Effects of video-feedback interaction training for professional caregivers of children and adults with visual and intellectual disabilities.

S. Damen, M. Worm, S. Kef, H.J.M. Janssen, C. Schuengel

Research output: Contribution to JournalArticleAcademicpeer-review

Abstract

Background Individuals in group homes may experience poor quality of social interaction with their professional caregivers, limiting their quality of life. The video-based Contact programme may help caregivers to improve their interaction with clients. Method Seventy-two caregivers of 12 individuals with visual and intellectual disabilities received a training programme and four individual video-feedback sessions. Quality of interaction was independently measured in an AB-design across subjects with two baseline and three intervention observations, using a time sampling coding system for interactive behaviour as well as a rating for affective mutuality. Results From baseline to intervention, significant increases were found for the frequency with which caregivers confirmed the signals of clients, for the proportion of initiatives taken by clients that were responded to by the caregivers, and the affective mutuality as a quality of the interaction. No significant increase in client responsiveness was observed. Caregivers evaluated the intervention as useful and feasible. Conclusions The start of the Contact programme coincided with improved quality of interaction between professional caregivers and clients with visual and intellectual disabilities in group homes. Further research is necessary regarding the generalisability, long-term effects and effects on quality of life. © 2011 The Authors. Journal of Intellectual Disability Research © 2011 Blackwell Publishing Ltd.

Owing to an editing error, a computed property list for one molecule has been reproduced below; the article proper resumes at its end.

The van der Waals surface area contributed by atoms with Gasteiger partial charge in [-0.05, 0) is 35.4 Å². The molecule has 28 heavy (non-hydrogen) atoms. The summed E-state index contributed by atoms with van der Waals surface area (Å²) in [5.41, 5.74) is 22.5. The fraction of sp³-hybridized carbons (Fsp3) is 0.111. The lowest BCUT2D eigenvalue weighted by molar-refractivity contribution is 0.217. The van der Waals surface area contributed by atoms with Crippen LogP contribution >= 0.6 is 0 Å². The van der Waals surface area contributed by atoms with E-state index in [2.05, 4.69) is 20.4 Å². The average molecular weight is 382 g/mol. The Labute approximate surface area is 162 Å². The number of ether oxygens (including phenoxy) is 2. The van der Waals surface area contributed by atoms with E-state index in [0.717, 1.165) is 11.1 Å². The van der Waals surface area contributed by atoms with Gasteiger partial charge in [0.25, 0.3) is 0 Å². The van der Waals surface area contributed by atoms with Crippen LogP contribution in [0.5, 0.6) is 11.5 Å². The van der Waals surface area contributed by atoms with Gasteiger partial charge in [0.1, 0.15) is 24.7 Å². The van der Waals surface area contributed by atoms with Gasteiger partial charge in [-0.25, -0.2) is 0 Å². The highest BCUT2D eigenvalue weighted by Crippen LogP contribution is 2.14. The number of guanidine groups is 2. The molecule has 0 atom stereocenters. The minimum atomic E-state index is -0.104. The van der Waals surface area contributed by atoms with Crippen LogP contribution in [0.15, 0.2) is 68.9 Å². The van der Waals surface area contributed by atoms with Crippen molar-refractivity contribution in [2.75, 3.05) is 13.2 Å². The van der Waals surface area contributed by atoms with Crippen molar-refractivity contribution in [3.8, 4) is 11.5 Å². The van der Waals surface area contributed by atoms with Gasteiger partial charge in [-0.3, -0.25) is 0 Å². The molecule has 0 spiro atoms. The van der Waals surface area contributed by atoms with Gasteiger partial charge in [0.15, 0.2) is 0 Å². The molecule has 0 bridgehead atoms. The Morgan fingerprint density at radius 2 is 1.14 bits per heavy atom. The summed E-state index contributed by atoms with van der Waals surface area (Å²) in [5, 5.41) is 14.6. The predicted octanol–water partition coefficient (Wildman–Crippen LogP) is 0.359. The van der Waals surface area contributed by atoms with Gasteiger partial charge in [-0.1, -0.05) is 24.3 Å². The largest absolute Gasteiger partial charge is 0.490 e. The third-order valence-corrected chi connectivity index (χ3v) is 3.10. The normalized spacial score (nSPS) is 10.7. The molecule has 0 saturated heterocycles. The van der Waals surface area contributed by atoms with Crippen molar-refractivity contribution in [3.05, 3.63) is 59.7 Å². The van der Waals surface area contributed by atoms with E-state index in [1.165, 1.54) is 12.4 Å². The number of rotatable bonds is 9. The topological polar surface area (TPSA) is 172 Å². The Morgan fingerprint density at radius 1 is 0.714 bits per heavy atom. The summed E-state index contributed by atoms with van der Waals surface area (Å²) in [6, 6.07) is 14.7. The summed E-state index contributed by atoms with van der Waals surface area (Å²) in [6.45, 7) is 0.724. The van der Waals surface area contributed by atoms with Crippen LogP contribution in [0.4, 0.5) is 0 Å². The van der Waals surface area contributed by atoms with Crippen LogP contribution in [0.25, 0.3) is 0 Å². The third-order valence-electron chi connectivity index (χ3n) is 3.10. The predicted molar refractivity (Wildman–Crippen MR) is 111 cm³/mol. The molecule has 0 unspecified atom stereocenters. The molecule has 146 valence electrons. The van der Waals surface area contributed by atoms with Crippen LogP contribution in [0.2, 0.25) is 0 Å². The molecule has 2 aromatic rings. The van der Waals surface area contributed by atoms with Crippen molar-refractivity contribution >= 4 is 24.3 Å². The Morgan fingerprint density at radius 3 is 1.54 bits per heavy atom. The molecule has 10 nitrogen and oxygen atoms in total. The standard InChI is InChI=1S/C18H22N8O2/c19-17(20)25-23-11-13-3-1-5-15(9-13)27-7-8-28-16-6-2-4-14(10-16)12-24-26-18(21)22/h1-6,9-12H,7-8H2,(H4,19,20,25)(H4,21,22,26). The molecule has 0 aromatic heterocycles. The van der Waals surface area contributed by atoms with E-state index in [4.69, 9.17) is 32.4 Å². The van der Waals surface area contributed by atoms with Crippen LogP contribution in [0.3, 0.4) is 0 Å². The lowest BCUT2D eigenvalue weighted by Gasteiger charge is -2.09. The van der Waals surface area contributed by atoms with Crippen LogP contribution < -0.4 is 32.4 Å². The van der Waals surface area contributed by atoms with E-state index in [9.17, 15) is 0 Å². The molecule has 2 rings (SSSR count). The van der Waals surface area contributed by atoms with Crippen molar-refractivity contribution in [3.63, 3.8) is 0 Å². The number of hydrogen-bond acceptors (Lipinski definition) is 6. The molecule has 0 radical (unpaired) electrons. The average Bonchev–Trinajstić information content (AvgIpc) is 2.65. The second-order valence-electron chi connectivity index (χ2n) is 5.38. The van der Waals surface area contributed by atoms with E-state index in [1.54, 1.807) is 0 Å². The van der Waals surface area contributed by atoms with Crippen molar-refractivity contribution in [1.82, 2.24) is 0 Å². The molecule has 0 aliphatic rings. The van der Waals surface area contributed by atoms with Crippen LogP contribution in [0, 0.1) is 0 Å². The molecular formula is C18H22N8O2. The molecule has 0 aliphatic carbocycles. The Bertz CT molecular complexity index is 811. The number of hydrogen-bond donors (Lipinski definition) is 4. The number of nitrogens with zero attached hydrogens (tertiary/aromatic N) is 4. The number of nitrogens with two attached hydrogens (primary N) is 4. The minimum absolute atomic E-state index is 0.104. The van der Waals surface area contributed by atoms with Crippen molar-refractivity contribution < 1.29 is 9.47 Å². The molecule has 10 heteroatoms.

Original languageEnglish
Pages (from-to)581-595
JournalJournal of Intellectual Disability Research
Volume55
DOIs
Publication statusPublished - 2011

Fingerprint Dive into the research topics of 'Effects of video-feedback interaction training for professional caregivers of children and adults with visual and intellectual disabilities.'. Together they form a unique fingerprint.

Cite this